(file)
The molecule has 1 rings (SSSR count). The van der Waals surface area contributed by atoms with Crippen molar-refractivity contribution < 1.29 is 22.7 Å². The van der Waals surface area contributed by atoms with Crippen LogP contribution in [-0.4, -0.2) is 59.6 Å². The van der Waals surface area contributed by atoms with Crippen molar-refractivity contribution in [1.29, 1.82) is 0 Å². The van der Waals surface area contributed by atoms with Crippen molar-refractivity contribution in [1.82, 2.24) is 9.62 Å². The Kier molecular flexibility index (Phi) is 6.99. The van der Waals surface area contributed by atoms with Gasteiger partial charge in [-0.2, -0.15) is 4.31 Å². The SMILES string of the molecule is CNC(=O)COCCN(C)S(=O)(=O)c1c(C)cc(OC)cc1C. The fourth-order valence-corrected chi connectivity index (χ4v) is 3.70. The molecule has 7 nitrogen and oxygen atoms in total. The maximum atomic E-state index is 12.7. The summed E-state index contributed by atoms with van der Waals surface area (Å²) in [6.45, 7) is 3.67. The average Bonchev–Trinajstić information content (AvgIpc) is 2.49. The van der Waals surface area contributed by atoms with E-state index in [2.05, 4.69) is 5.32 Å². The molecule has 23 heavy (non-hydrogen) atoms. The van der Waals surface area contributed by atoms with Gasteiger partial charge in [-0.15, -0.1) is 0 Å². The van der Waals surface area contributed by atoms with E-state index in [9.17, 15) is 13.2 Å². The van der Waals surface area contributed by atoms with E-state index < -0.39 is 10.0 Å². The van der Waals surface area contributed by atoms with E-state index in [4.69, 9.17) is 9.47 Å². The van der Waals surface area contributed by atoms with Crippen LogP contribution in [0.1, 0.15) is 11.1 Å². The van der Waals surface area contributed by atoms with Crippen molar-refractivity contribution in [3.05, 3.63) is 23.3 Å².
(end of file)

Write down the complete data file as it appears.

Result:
The molecule has 1 rings (SSSR count). The van der Waals surface area contributed by atoms with Crippen molar-refractivity contribution < 1.29 is 22.7 Å². The van der Waals surface area contributed by atoms with Crippen LogP contribution in [-0.4, -0.2) is 59.6 Å². The van der Waals surface area contributed by atoms with Crippen molar-refractivity contribution in [1.29, 1.82) is 0 Å². The van der Waals surface area contributed by atoms with Crippen molar-refractivity contribution in [1.82, 2.24) is 9.62 Å². The Kier molecular flexibility index (Phi) is 6.99. The van der Waals surface area contributed by atoms with Gasteiger partial charge in [-0.2, -0.15) is 4.31 Å². The SMILES string of the molecule is CNC(=O)COCCN(C)S(=O)(=O)c1c(C)cc(OC)cc1C. The fourth-order valence-corrected chi connectivity index (χ4v) is 3.70. The molecule has 7 nitrogen and oxygen atoms in total. The maximum atomic E-state index is 12.7. The summed E-state index contributed by atoms with van der Waals surface area (Å²) in [6.45, 7) is 3.67. The average Bonchev–Trinajstić information content (AvgIpc) is 2.49. The van der Waals surface area contributed by atoms with E-state index in [2.05, 4.69) is 5.32 Å². The molecule has 23 heavy (non-hydrogen) atoms. The van der Waals surface area contributed by atoms with Gasteiger partial charge in [-0.15, -0.1) is 0 Å². The van der Waals surface area contributed by atoms with E-state index in [9.17, 15) is 13.2 Å². The van der Waals surface area contributed by atoms with E-state index < -0.39 is 10.0 Å². The van der Waals surface area contributed by atoms with E-state index in [4.69, 9.17) is 9.47 Å². The van der Waals surface area contributed by atoms with Crippen LogP contribution in [0.1, 0.15) is 11.1 Å². The van der Waals surface area contributed by atoms with Crippen molar-refractivity contribution in [3.05, 3.63) is 23.3 Å².